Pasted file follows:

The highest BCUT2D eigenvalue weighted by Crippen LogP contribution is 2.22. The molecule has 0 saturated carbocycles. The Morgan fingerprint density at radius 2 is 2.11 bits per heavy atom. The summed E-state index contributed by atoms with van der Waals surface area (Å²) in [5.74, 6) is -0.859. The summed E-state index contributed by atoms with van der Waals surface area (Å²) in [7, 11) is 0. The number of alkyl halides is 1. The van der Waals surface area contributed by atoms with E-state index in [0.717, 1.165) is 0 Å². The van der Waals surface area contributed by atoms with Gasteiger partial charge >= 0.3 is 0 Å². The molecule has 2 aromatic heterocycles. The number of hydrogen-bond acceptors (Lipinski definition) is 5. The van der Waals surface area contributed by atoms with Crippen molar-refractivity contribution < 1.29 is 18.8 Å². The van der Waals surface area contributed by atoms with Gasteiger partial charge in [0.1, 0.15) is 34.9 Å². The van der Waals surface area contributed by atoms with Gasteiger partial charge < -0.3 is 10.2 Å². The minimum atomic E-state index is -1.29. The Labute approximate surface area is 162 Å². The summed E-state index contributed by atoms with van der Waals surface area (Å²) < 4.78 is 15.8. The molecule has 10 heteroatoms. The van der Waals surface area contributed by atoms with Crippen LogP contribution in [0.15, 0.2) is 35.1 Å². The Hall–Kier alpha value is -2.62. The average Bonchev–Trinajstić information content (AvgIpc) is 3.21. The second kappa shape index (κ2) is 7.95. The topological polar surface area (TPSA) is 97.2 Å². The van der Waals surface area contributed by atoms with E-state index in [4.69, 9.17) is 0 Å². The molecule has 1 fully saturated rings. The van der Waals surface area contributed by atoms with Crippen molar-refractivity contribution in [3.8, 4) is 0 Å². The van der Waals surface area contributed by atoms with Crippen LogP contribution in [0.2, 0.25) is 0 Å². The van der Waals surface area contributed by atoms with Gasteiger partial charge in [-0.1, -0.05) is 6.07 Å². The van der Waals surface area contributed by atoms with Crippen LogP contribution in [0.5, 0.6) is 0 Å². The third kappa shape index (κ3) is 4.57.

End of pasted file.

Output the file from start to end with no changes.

The highest BCUT2D eigenvalue weighted by Crippen LogP contribution is 2.22. The molecule has 0 saturated carbocycles. The Morgan fingerprint density at radius 2 is 2.11 bits per heavy atom. The summed E-state index contributed by atoms with van der Waals surface area (Å²) in [5.74, 6) is -0.859. The summed E-state index contributed by atoms with van der Waals surface area (Å²) in [7, 11) is 0. The number of alkyl halides is 1. The van der Waals surface area contributed by atoms with E-state index in [0.717, 1.165) is 0 Å². The van der Waals surface area contributed by atoms with Gasteiger partial charge >= 0.3 is 0 Å². The molecule has 2 aromatic heterocycles. The number of hydrogen-bond acceptors (Lipinski definition) is 5. The van der Waals surface area contributed by atoms with Crippen molar-refractivity contribution < 1.29 is 18.8 Å². The van der Waals surface area contributed by atoms with Gasteiger partial charge in [0.1, 0.15) is 34.9 Å². The van der Waals surface area contributed by atoms with Gasteiger partial charge < -0.3 is 10.2 Å². The minimum atomic E-state index is -1.29. The Labute approximate surface area is 162 Å². The summed E-state index contributed by atoms with van der Waals surface area (Å²) < 4.78 is 15.8. The molecule has 10 heteroatoms. The van der Waals surface area contributed by atoms with Crippen LogP contribution in [0.15, 0.2) is 35.1 Å². The Hall–Kier alpha value is -2.62. The average Bonchev–Trinajstić information content (AvgIpc) is 3.21. The second kappa shape index (κ2) is 7.95. The topological polar surface area (TPSA) is 97.2 Å². The van der Waals surface area contributed by atoms with E-state index in [4.69, 9.17) is 0 Å². The molecule has 1 fully saturated rings. The van der Waals surface area contributed by atoms with Crippen molar-refractivity contribution in [3.8, 4) is 0 Å². The van der Waals surface area contributed by atoms with Crippen LogP contribution in [0.2, 0.25) is 0 Å². The van der Waals surface area contributed by atoms with Gasteiger partial charge in [-0.1, -0.05) is 6.07 Å². The van der Waals surface area contributed by atoms with Crippen LogP contribution in [0.5, 0.6) is 0 Å². The third kappa shape index (κ3) is 4.57.